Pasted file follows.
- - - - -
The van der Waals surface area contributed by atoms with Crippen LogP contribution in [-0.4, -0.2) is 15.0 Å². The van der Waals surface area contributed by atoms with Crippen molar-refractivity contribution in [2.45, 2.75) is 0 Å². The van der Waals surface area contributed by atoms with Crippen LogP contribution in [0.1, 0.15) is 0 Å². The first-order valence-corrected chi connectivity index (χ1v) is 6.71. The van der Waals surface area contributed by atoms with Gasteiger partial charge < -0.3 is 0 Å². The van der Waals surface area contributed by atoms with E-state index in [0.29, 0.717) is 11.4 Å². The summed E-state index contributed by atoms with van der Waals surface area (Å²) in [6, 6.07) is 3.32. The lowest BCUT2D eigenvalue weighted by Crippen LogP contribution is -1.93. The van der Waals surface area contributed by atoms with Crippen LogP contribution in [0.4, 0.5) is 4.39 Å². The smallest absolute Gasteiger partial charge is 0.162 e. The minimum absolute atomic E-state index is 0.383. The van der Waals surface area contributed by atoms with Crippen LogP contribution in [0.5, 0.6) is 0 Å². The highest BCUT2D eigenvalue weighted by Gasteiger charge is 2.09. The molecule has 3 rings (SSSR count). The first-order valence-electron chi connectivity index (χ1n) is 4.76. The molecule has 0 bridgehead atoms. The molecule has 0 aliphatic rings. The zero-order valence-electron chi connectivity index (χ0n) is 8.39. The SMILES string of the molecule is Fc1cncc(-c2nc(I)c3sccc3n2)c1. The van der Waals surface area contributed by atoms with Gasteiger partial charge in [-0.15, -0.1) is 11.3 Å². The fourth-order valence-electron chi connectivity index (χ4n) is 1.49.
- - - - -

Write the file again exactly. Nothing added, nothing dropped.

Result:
The van der Waals surface area contributed by atoms with Crippen LogP contribution in [-0.4, -0.2) is 15.0 Å². The van der Waals surface area contributed by atoms with Crippen molar-refractivity contribution in [2.45, 2.75) is 0 Å². The van der Waals surface area contributed by atoms with Crippen LogP contribution in [0.1, 0.15) is 0 Å². The first-order valence-corrected chi connectivity index (χ1v) is 6.71. The van der Waals surface area contributed by atoms with Gasteiger partial charge < -0.3 is 0 Å². The van der Waals surface area contributed by atoms with E-state index in [0.29, 0.717) is 11.4 Å². The summed E-state index contributed by atoms with van der Waals surface area (Å²) in [6, 6.07) is 3.32. The lowest BCUT2D eigenvalue weighted by Crippen LogP contribution is -1.93. The van der Waals surface area contributed by atoms with Crippen LogP contribution in [0.4, 0.5) is 4.39 Å². The smallest absolute Gasteiger partial charge is 0.162 e. The minimum absolute atomic E-state index is 0.383. The van der Waals surface area contributed by atoms with Crippen LogP contribution in [0.5, 0.6) is 0 Å². The highest BCUT2D eigenvalue weighted by Gasteiger charge is 2.09. The molecule has 3 rings (SSSR count). The first-order valence-electron chi connectivity index (χ1n) is 4.76. The molecule has 0 bridgehead atoms. The molecule has 0 aliphatic rings. The zero-order valence-electron chi connectivity index (χ0n) is 8.39. The SMILES string of the molecule is Fc1cncc(-c2nc(I)c3sccc3n2)c1. The van der Waals surface area contributed by atoms with Gasteiger partial charge in [-0.15, -0.1) is 11.3 Å². The fourth-order valence-electron chi connectivity index (χ4n) is 1.49.